A big thank you to all our members that attended the branch AGMs last week, including our quiz and curry night on Friday.
The aggregate meetings were quorate and a real success. If you weren’t able to make it or missed the AGM papers, take a look at the Annual Report of the Branch Committee below:
Membership made a slight gain in 2017 of 8 members (0.2%).
- Full members: 5,332
- Unemployed members: 15
- Retired members: 603
- Total members: 5,950
The chart below shows our membership levels over the past six years. Over the whole period the branch has gained members (180, or +3.5%).
Membership fluctuates throughout the year and as at Friday 23rd March, full membership stood at 5,344.
In the South East region as a whole during 2017, membership dropped by 2.9%. It has dropped in the South East region by around 20% over the same six year period.
This tells us that the West Sussex branch is doing relatively well with stable levels of membership for the previous three years following three years of growth. We are pleased to have made a gain in membership in 2017, albeit a slight one, particularly as our membership in schools came under pressure due to savage and unforgivable central government funding cuts.
We ran two bespoke recruitment weeks with events at major offices during 2017. We will be working with the regional office to increase our visibility in major workplaces on a more regular basis, by conducting ‘walk rounds’ and holding stalls.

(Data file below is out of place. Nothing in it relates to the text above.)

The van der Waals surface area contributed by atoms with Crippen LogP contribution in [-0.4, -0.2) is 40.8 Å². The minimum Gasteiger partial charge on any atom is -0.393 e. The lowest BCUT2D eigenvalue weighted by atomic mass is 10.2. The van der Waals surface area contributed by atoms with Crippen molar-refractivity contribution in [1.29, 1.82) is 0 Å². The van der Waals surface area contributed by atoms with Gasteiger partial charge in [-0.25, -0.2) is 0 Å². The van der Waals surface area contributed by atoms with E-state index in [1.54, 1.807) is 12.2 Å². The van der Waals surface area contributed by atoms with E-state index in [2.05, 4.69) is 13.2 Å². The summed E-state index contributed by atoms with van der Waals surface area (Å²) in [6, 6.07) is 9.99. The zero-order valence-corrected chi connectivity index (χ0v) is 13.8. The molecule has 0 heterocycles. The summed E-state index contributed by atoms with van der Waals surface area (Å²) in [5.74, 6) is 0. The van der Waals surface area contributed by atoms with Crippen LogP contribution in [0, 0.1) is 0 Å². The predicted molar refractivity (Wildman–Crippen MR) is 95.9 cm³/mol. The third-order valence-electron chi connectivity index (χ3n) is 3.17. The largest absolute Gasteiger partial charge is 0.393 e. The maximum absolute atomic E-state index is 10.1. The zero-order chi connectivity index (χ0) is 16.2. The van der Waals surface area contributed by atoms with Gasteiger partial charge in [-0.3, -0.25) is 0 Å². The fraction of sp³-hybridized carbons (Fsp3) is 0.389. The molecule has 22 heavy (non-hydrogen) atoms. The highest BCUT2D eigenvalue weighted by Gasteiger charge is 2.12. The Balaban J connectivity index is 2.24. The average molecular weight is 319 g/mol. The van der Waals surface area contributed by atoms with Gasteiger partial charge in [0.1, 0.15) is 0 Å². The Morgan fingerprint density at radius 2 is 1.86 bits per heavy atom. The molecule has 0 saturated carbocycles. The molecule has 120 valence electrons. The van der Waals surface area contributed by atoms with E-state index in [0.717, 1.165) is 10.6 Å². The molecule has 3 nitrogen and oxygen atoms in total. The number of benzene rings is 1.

The more members we have, the more we can achieve for you. Please encourage non-members to join us.
Our Branch website unisonwestsussex.org.uk continues to be a major driver for branch communications, receiving over 22,000 visits during 2017, slightly down on 25,000 in 2016. The branch has issued regular email communications to members, usually weekly.
The Branch has continued to prioritise funding for our newsletter ‘Branch Lines’. Electronic copies are archived on our website. Branch Lines has helped the branch to recruit as we include a membership form within every issue and received 50 back to the office from this route in 2017. Branch Lines continues to also help us to highlight and thereby apply pressure and amend poor employer practice.
We have 87 workplace Reps and they continue to do a great job for the Branch recruiting new members, distributing information, supporting members or signposting them to the Branch office, and acting as a spokesperson within their workplace. This number is down on the 100 reps reported to the 2017 AGM because we have had a more proactive approach within the branch of removing dormant reps from our lists. We want our reps to be Employment Rights Act accredited (i.e. that they have completed the UNISON-approved training) and reps who do not respond to requests to undertake this training have been removed from our lists.